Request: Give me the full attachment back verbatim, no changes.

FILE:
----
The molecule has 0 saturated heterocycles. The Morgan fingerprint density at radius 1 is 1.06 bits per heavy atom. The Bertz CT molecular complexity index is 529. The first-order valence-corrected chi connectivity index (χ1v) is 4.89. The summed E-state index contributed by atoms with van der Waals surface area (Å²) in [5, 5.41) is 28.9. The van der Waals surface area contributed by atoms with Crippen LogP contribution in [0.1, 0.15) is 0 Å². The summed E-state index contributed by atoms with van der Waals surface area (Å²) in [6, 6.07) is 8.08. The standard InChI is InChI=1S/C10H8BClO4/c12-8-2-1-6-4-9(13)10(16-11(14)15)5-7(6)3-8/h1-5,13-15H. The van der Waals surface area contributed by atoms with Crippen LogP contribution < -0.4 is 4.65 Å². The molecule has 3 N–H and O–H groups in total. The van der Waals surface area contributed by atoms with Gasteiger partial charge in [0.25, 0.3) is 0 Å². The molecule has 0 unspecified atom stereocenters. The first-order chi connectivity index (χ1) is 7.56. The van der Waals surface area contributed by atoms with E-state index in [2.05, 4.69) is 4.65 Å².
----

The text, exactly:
The molecule has 0 saturated heterocycles. The Morgan fingerprint density at radius 1 is 1.06 bits per heavy atom. The Bertz CT molecular complexity index is 529. The first-order valence-corrected chi connectivity index (χ1v) is 4.89. The summed E-state index contributed by atoms with van der Waals surface area (Å²) in [5, 5.41) is 28.9. The van der Waals surface area contributed by atoms with Crippen LogP contribution in [0.1, 0.15) is 0 Å². The summed E-state index contributed by atoms with van der Waals surface area (Å²) in [6, 6.07) is 8.08. The standard InChI is InChI=1S/C10H8BClO4/c12-8-2-1-6-4-9(13)10(16-11(14)15)5-7(6)3-8/h1-5,13-15H. The van der Waals surface area contributed by atoms with Crippen LogP contribution < -0.4 is 4.65 Å². The molecule has 3 N–H and O–H groups in total. The van der Waals surface area contributed by atoms with Gasteiger partial charge in [0.25, 0.3) is 0 Å². The molecule has 0 unspecified atom stereocenters. The first-order chi connectivity index (χ1) is 7.56. The van der Waals surface area contributed by atoms with E-state index in [2.05, 4.69) is 4.65 Å².